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Nepal was one of the places in the world where Annja Creed felt that the line between fantasy and reality grew very thin. It's relatively modern city, Katmandu, still nestled enclaves of the old worldwhen the lines between Buddhist, Taoist and Hindu religions intersected and the Mongols of the north fell down upon their southern neighbors. And the most imposing, the massive Himalayan mountain range shadowed the entire region with its sheer magnitude and incredible stillness and tranquility.
In Katmandu, motorbikes raced around while rickshaws still peppered the streets pulled by wiry little men intent on earning enough money to feed their families. Dust filled the air and gasoline fumes tainted every breath.
Masses of eyes watched every happening on the crowded streets. While Nepal was ostensibly a monarchy, it also shared a border with Tibet and China beyond that. As such, intelligence services from around the globe plied their cloak-and-dagger trade in the shadows and overhangs of the city. Paid informants kept track of their various targets and Annja knew it would be almost impossible to lose any surveillance she might pick up.
Not that she expected to be followed.
Her purpose for being in the capital city was one of pure adventure and not some underhanded government operation. And she felt excited about the prospect of finding the target of her quest.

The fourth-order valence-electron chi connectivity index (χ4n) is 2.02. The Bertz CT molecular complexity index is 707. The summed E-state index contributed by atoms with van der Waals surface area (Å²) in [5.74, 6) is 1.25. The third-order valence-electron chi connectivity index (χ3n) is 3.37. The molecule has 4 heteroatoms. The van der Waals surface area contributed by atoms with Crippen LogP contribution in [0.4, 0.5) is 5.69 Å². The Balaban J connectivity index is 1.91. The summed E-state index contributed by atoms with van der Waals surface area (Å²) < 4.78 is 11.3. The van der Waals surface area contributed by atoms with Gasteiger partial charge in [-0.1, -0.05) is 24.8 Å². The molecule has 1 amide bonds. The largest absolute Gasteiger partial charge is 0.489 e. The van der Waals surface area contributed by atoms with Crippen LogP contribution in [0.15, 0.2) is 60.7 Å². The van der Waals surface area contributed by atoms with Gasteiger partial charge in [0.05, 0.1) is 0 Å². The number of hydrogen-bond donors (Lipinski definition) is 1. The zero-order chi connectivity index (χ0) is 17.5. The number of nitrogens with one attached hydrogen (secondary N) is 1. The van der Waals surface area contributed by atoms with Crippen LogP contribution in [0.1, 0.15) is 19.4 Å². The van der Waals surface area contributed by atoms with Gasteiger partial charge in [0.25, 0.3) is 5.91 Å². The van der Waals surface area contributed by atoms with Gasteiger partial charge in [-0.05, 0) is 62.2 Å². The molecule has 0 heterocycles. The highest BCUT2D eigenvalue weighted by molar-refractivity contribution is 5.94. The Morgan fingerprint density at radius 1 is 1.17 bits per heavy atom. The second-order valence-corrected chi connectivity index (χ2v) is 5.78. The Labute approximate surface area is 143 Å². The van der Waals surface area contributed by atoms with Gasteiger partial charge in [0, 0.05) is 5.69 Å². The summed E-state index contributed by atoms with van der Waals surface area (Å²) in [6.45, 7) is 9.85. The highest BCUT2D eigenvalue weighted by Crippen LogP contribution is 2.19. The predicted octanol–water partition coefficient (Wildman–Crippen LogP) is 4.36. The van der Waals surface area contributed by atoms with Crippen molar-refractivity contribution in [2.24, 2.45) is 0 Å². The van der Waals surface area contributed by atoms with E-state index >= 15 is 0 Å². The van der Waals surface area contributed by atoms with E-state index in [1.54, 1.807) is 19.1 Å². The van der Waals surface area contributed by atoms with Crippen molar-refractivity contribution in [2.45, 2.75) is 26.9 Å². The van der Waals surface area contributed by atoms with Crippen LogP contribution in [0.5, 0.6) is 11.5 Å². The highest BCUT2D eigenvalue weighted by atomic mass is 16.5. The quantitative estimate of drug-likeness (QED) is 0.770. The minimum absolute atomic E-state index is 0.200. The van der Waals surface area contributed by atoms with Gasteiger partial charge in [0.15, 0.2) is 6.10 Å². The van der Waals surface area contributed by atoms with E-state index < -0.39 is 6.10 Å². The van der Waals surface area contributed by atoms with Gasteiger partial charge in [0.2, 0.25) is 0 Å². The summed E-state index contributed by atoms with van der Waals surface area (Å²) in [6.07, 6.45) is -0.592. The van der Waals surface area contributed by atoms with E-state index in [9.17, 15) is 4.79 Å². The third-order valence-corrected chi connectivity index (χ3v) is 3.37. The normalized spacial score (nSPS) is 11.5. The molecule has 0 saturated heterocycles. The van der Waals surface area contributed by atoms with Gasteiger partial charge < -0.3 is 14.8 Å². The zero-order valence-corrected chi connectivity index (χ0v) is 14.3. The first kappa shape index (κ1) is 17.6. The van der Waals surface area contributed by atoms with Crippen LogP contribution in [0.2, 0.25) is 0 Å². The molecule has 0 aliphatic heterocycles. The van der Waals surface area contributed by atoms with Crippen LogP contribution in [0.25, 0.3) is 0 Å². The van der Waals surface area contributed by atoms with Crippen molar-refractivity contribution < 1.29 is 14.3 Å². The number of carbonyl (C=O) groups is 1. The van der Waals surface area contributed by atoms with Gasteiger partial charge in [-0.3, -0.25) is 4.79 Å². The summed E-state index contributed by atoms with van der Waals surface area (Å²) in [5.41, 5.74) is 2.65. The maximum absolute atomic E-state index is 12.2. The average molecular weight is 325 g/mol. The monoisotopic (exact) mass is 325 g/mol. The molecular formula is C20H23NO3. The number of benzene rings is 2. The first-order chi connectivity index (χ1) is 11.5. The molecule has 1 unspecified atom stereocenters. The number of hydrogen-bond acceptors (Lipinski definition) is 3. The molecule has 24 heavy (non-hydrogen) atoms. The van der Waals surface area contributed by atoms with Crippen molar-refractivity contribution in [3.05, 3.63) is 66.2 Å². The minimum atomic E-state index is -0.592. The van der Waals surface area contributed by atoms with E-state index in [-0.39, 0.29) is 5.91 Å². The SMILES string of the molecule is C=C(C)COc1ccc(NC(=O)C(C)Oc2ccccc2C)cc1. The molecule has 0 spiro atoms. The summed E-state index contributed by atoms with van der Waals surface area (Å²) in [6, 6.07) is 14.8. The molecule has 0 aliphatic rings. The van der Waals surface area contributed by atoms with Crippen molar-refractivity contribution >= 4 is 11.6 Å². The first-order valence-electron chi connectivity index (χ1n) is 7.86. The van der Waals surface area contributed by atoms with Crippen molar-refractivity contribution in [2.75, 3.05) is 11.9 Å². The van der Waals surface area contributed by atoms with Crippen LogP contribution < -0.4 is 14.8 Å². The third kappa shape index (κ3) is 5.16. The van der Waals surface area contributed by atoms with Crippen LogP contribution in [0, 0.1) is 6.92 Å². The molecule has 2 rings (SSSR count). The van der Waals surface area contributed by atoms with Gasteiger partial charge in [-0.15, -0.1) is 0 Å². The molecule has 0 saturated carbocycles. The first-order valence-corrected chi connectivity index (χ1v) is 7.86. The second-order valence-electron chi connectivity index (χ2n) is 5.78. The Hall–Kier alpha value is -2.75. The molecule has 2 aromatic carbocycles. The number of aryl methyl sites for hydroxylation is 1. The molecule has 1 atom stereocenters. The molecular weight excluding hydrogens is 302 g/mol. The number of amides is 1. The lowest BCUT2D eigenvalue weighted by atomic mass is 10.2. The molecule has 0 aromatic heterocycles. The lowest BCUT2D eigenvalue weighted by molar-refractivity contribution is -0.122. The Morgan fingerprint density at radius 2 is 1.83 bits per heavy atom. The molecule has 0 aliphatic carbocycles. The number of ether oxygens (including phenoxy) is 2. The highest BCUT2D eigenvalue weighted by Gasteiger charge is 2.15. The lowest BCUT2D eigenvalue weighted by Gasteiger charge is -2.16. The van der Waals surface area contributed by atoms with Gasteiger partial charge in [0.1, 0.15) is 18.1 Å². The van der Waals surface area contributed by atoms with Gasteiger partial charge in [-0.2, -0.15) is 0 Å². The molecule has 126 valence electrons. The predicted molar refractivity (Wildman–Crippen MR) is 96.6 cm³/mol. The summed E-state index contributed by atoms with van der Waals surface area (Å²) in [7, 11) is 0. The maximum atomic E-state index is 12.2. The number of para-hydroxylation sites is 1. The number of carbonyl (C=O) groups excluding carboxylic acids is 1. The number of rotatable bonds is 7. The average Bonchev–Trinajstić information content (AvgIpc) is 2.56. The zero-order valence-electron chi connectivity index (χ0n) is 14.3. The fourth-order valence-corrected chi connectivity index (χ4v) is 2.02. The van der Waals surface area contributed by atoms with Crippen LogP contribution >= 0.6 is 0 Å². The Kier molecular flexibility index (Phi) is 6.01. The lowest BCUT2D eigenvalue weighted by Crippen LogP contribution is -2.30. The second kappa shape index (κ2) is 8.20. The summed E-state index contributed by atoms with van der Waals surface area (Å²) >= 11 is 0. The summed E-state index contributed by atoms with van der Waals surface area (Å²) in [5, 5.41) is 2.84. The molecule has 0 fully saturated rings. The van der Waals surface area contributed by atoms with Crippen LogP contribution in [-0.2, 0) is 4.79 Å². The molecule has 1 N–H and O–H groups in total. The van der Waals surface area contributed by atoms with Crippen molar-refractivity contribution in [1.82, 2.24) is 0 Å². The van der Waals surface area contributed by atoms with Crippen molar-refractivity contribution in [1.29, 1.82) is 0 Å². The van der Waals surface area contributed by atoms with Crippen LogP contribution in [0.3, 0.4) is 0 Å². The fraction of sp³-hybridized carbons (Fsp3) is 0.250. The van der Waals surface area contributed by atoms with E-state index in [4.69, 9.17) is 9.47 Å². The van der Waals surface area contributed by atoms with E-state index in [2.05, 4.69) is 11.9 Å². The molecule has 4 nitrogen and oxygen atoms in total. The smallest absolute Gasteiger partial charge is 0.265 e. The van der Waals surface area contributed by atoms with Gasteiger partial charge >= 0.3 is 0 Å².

She'd journeyed from her home in New York at the behest of Professor Mike Tingley, head of the Ancient Religions department at Charlesgate University. He'd emailed Annja and asked her if she might be interested in accompanying him on his trip. When Annja saw where he was headed, she immediately made plans for a personal leave from hosting her cable television show, Chasing History's Monsters, and started planning in earnest.
The flight over from New York City to the first waypoint in Osaka, Japan, took twelve hours. Annja used the time to research as much about their quest as was possible. In the Osaka airport, she bought a bowl of soba noodle soup at one of the stands and watched as tourists buzzed past her. She never tired of visiting foreign countries and exploring their cultures.
The connecting flight put her in Katmandu the next day. As Annja deplaned, the sights and sounds of the region rushed back to greet her. With her visa properly stamped, she hailed a taxi.
"Thamel," she requested.
The driver shook his head. "I can't drive in Thamel. Streets too narrow. You need to take a rickshaw."
Annja handed him a twenty-dollar bill. "Take me as far as you can and I'll get along the rest of the way."
The driver eyed the twenty and shook his head. "Dollar not good anymore. America economy bad."
Annja frowned and pulled out another twenty. "How about this?"